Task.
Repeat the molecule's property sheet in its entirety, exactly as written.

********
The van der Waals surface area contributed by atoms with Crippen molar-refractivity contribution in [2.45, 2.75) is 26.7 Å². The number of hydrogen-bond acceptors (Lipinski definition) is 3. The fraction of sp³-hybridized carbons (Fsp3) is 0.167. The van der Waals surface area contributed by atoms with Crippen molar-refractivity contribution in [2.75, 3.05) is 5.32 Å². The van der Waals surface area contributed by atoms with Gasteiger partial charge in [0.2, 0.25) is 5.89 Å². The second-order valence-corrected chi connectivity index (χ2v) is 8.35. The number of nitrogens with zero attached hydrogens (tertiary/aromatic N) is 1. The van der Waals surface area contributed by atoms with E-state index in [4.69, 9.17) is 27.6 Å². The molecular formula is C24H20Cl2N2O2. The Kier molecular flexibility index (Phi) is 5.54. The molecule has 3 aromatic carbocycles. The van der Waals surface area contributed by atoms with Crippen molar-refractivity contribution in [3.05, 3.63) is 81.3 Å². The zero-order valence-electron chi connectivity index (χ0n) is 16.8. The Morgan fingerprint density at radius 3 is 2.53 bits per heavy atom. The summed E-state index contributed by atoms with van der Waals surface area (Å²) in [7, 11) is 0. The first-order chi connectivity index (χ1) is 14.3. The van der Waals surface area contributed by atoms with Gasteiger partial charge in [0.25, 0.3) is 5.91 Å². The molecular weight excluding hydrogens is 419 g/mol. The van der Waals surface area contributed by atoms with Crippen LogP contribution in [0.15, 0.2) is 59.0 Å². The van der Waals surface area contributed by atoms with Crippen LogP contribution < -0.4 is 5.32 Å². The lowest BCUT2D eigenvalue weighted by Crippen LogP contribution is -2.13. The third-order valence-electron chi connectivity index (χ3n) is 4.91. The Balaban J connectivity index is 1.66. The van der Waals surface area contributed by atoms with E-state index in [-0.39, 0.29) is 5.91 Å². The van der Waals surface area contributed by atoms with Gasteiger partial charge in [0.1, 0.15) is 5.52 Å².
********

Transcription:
The van der Waals surface area contributed by atoms with Crippen molar-refractivity contribution in [2.45, 2.75) is 26.7 Å². The number of hydrogen-bond acceptors (Lipinski definition) is 3. The fraction of sp³-hybridized carbons (Fsp3) is 0.167. The van der Waals surface area contributed by atoms with Crippen molar-refractivity contribution in [2.75, 3.05) is 5.32 Å². The van der Waals surface area contributed by atoms with Gasteiger partial charge in [0.2, 0.25) is 5.89 Å². The second-order valence-corrected chi connectivity index (χ2v) is 8.35. The number of nitrogens with zero attached hydrogens (tertiary/aromatic N) is 1. The van der Waals surface area contributed by atoms with E-state index in [4.69, 9.17) is 27.6 Å². The molecular formula is C24H20Cl2N2O2. The Kier molecular flexibility index (Phi) is 5.54. The molecule has 3 aromatic carbocycles. The van der Waals surface area contributed by atoms with Crippen molar-refractivity contribution in [3.05, 3.63) is 81.3 Å². The zero-order valence-electron chi connectivity index (χ0n) is 16.8. The Morgan fingerprint density at radius 3 is 2.53 bits per heavy atom. The summed E-state index contributed by atoms with van der Waals surface area (Å²) in [7, 11) is 0. The first-order chi connectivity index (χ1) is 14.3. The van der Waals surface area contributed by atoms with Gasteiger partial charge in [0.25, 0.3) is 5.91 Å². The molecular weight excluding hydrogens is 419 g/mol. The van der Waals surface area contributed by atoms with Crippen LogP contribution in [0.15, 0.2) is 59.0 Å². The van der Waals surface area contributed by atoms with Crippen LogP contribution < -0.4 is 5.32 Å². The lowest BCUT2D eigenvalue weighted by Crippen LogP contribution is -2.13. The third-order valence-electron chi connectivity index (χ3n) is 4.91. The Balaban J connectivity index is 1.66. The van der Waals surface area contributed by atoms with E-state index in [-0.39, 0.29) is 5.91 Å². The van der Waals surface area contributed by atoms with Gasteiger partial charge in [0.1, 0.15) is 5.52 Å².